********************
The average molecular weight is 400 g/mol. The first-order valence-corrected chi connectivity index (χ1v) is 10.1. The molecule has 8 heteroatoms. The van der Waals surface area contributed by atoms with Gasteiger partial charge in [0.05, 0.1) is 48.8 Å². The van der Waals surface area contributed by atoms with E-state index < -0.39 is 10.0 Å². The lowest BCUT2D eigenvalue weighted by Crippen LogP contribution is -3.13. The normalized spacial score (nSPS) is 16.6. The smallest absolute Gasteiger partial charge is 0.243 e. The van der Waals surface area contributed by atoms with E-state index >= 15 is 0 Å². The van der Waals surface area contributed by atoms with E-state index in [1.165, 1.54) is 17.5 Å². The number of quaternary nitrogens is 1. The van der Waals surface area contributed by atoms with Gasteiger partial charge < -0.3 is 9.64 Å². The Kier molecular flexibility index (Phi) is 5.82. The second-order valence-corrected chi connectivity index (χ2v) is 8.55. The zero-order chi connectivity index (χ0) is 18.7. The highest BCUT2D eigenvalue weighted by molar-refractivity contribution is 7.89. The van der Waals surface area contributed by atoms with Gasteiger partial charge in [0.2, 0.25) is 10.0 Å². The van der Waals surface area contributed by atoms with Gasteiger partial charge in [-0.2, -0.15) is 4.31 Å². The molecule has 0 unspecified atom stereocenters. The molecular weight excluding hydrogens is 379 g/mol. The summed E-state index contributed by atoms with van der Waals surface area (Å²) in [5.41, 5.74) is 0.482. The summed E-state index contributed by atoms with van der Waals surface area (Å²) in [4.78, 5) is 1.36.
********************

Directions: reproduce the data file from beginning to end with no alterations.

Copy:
The average molecular weight is 400 g/mol. The first-order valence-corrected chi connectivity index (χ1v) is 10.1. The molecule has 8 heteroatoms. The van der Waals surface area contributed by atoms with Gasteiger partial charge in [0.05, 0.1) is 48.8 Å². The van der Waals surface area contributed by atoms with E-state index < -0.39 is 10.0 Å². The lowest BCUT2D eigenvalue weighted by Crippen LogP contribution is -3.13. The normalized spacial score (nSPS) is 16.6. The smallest absolute Gasteiger partial charge is 0.243 e. The van der Waals surface area contributed by atoms with E-state index >= 15 is 0 Å². The van der Waals surface area contributed by atoms with E-state index in [1.165, 1.54) is 17.5 Å². The number of quaternary nitrogens is 1. The van der Waals surface area contributed by atoms with Gasteiger partial charge < -0.3 is 9.64 Å². The Kier molecular flexibility index (Phi) is 5.82. The second-order valence-corrected chi connectivity index (χ2v) is 8.55. The zero-order chi connectivity index (χ0) is 18.7. The highest BCUT2D eigenvalue weighted by molar-refractivity contribution is 7.89. The van der Waals surface area contributed by atoms with Gasteiger partial charge in [0.2, 0.25) is 10.0 Å². The van der Waals surface area contributed by atoms with Gasteiger partial charge in [-0.2, -0.15) is 4.31 Å². The molecule has 0 unspecified atom stereocenters. The molecular weight excluding hydrogens is 379 g/mol. The summed E-state index contributed by atoms with van der Waals surface area (Å²) in [5.41, 5.74) is 0.482. The summed E-state index contributed by atoms with van der Waals surface area (Å²) in [4.78, 5) is 1.36.